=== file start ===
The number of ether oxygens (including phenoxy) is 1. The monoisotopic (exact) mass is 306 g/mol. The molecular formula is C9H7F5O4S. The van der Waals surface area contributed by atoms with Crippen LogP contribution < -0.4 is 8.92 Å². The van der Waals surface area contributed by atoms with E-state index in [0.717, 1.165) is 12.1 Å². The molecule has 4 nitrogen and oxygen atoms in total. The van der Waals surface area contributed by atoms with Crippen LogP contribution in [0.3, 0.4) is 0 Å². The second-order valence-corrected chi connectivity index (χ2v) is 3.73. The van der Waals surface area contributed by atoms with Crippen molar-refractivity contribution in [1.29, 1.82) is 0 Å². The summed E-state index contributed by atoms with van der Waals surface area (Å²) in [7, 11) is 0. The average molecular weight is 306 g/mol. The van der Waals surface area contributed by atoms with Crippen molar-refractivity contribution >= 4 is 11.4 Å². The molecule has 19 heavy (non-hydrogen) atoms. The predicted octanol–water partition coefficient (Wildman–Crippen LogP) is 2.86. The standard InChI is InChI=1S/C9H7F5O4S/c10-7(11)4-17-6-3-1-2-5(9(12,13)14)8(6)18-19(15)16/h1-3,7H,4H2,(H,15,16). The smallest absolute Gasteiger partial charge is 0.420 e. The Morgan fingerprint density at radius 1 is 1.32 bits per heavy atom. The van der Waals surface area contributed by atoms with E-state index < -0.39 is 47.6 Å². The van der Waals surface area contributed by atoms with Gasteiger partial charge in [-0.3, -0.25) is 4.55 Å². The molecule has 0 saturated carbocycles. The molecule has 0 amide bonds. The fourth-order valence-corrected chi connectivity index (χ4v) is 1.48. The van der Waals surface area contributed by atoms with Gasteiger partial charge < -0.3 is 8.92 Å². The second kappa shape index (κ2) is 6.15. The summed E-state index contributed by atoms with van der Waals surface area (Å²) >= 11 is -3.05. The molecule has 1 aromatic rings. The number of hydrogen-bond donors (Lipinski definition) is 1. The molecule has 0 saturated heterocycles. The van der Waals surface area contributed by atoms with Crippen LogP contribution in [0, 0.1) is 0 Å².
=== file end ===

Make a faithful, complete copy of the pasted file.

The number of ether oxygens (including phenoxy) is 1. The monoisotopic (exact) mass is 306 g/mol. The molecular formula is C9H7F5O4S. The van der Waals surface area contributed by atoms with Crippen LogP contribution < -0.4 is 8.92 Å². The van der Waals surface area contributed by atoms with E-state index in [0.717, 1.165) is 12.1 Å². The molecule has 4 nitrogen and oxygen atoms in total. The van der Waals surface area contributed by atoms with Crippen LogP contribution in [0.3, 0.4) is 0 Å². The second-order valence-corrected chi connectivity index (χ2v) is 3.73. The van der Waals surface area contributed by atoms with Crippen molar-refractivity contribution in [1.29, 1.82) is 0 Å². The summed E-state index contributed by atoms with van der Waals surface area (Å²) in [7, 11) is 0. The average molecular weight is 306 g/mol. The van der Waals surface area contributed by atoms with Crippen molar-refractivity contribution >= 4 is 11.4 Å². The molecule has 19 heavy (non-hydrogen) atoms. The predicted octanol–water partition coefficient (Wildman–Crippen LogP) is 2.86. The standard InChI is InChI=1S/C9H7F5O4S/c10-7(11)4-17-6-3-1-2-5(9(12,13)14)8(6)18-19(15)16/h1-3,7H,4H2,(H,15,16). The smallest absolute Gasteiger partial charge is 0.420 e. The Morgan fingerprint density at radius 1 is 1.32 bits per heavy atom. The van der Waals surface area contributed by atoms with E-state index < -0.39 is 47.6 Å². The van der Waals surface area contributed by atoms with Gasteiger partial charge in [-0.3, -0.25) is 4.55 Å². The molecule has 0 saturated carbocycles. The molecule has 0 amide bonds. The fourth-order valence-corrected chi connectivity index (χ4v) is 1.48. The van der Waals surface area contributed by atoms with Gasteiger partial charge < -0.3 is 8.92 Å². The second kappa shape index (κ2) is 6.15. The summed E-state index contributed by atoms with van der Waals surface area (Å²) >= 11 is -3.05. The molecule has 1 aromatic rings. The number of hydrogen-bond donors (Lipinski definition) is 1. The molecule has 0 saturated heterocycles. The van der Waals surface area contributed by atoms with Crippen LogP contribution in [0, 0.1) is 0 Å².